Announced by the Berlinale earlier this morning, 15 feature films that were produced and co-produced in 12 countries that have been invited to compete in the Generation Kplus and Generation 14plus categories of the 2013 Berlin International Film Festival.
One of the 12 is a feature documentary titled Tough Bond, by directors Austin Peck and Anneliese Vandenberg, which is described as follows:
Intimate documentary images and a radically honest look at Kenyan society. When cultural and family ties no longer exist, homeless children find comfort in sniffing glue. Tough Bond is a feature length documentary film about our irrepressible need as humans for family- no matter how tough it may be. We follow 4 kids who find family and a new identity as "Survivors", living together on the streets of Kenya, huffing glue to endure the hell of street life.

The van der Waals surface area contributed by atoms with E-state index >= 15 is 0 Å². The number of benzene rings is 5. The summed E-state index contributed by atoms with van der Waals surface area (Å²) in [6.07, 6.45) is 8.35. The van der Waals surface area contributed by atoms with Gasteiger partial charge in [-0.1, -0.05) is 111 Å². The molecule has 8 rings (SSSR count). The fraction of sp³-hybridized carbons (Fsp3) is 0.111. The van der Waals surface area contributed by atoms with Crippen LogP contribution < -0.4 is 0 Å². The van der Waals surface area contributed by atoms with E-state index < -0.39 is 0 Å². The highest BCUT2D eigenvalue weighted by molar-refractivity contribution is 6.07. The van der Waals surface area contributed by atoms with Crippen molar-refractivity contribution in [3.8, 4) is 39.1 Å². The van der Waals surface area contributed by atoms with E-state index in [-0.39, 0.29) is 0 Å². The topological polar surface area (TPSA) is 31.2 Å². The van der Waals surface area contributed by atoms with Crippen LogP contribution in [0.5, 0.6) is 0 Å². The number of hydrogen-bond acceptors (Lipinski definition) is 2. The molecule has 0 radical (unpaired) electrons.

My usual immediate reaction to films like this about African countries isn't exactly to embrace them; I tend to shy away from any new films that look like they tell the usual stories of either war or famine within the continent, all fitting under the "problems of Africa" umbrella.
I feel like we've seen a lot and enough of those, and could use some balance.
Not to disparage the filmmakers. This is obviously something that they are interesting in and passionate about, and it's a topic that's very real and worthy of coverage. I'm just sharing my honest reactions.
All that said, I'm still definitely curious to see the film in full; this glue-sniffing *phenomenon* by homeless Kenyan kids isn't something that I'm very familiar with (we've certainly heard of similar occurrences here in the USA), so I'm sure there's an education in it for me.
It's making its world premiere at the Berlinale in February 2013, and will likely travel afterward. So we'll keep tabs on it, and update you along the way.
I hope to have a rep at Berlin next year to get us some coverage.
Watch the preview trailer for Tough Bond: